Discuss the nature-nurture debate in relation to the physical development of an individual.

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Unit 4 – Development through the life stages

Unit 4 – Task 1

M1- Discuss the nature-nurture debate in relation to the physical development of an individual.


The nature-nurture debate is concerned with the extent to which particular aspects of behaviour are a product of either inherited (genetic) or learned characteristics. Some philosophers and theorists have argued that we are just born to be the way we are. Whereas other theorists have argued that it is the way we are brought up and influenced by our surroundings that makes an individual the way they are.

The nature side of the debate believes that it is inherited factors which have the greatest impact on our development. It has long been known that certain physical characteristics are biologically determined by genetic inheritance. The colour of your eyes, if you have straight or curly hair, the pigmentation of your skin and the inheritance of certain genetic diseases such as Cystic Fibrosis are all a function of the genes we inherit. These biological factors are said to determine an individual’s development and characteristics. Genes program the chemical basis of our biology; they provide the instructions for structuring amino acids which in turn influence the proteins within our body cells. Our body shape and size as well as behaviour depend on the interaction of our biology and environmental factors. Things such as height, weight, hair loss (in men), life expectancy and vulnerability to specific illnesses e.g. breast cancer in women are positively correlated between biologically related individuals. Many characteristics are easy to see, e.g. red hair, long fingers, however it isn’t as easy to find out how much intelligence or personality is determined at birth. Earlier this century psychologists claimed that intelligence was inherited, however today there is still debate about how much effect heredity has on intellectual development. Characteristics and differences that are not observable at birth, but which emerge later in life, are regarded as the product of maturation. The maturation theory is that some aspects of development, such as the ability to speak a first language are thought to be due to an inbuilt genetic process. Children ‘naturally’ become interested in the sounds and signs that they see around them and the ability to speak develops. Many people speculate as to whether psychological characteristics such as behavioural tendencies, personality attributes and mental abilities are also ‘programmed in’ before we are even born.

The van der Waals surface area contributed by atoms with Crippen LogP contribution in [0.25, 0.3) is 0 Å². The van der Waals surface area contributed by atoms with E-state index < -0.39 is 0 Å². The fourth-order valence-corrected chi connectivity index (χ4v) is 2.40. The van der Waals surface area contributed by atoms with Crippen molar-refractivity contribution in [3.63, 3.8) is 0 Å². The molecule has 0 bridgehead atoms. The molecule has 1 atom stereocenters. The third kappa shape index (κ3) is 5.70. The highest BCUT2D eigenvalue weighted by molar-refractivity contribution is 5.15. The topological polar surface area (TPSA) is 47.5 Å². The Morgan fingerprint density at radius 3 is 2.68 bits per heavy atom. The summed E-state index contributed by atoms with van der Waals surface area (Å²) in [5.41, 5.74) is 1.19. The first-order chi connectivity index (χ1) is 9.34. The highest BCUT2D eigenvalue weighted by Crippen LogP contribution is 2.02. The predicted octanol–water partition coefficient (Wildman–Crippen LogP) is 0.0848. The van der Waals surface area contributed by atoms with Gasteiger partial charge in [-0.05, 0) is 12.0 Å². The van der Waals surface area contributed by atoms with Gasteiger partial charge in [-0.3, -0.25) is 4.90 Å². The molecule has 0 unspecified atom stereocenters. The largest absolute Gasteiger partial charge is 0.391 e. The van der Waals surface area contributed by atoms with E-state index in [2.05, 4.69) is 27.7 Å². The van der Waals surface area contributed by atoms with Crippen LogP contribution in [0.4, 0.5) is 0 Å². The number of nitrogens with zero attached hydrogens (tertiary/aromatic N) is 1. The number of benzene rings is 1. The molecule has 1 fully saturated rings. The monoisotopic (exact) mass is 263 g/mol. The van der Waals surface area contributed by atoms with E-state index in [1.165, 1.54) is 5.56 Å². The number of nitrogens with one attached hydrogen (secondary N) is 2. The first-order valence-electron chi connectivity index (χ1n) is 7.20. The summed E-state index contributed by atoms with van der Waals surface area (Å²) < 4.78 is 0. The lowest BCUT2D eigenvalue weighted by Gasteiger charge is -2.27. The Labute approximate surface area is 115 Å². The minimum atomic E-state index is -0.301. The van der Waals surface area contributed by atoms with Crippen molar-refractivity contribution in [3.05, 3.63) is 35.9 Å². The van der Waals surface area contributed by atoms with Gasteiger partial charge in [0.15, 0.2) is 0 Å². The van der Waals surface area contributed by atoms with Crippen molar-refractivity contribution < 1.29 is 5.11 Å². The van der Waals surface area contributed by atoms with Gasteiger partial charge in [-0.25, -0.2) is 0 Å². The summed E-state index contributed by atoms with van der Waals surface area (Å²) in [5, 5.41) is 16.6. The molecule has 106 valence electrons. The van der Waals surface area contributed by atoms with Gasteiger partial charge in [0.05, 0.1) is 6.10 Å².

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The nurture side of the debate recognises that biological factors do play an important part in development; however it is believed that the environment that an individual grows up in is more important. The environment is referred to as the things that make up our world, our experiences, surroundings, what we eat, the type of people we interact with, what we hear, how others treat us etc. It is said that experiences are  onto the mind, which is essentially a ‘blank slate’. We have knowledge of the world because we learn from experiences. Prior to experience, the human ...

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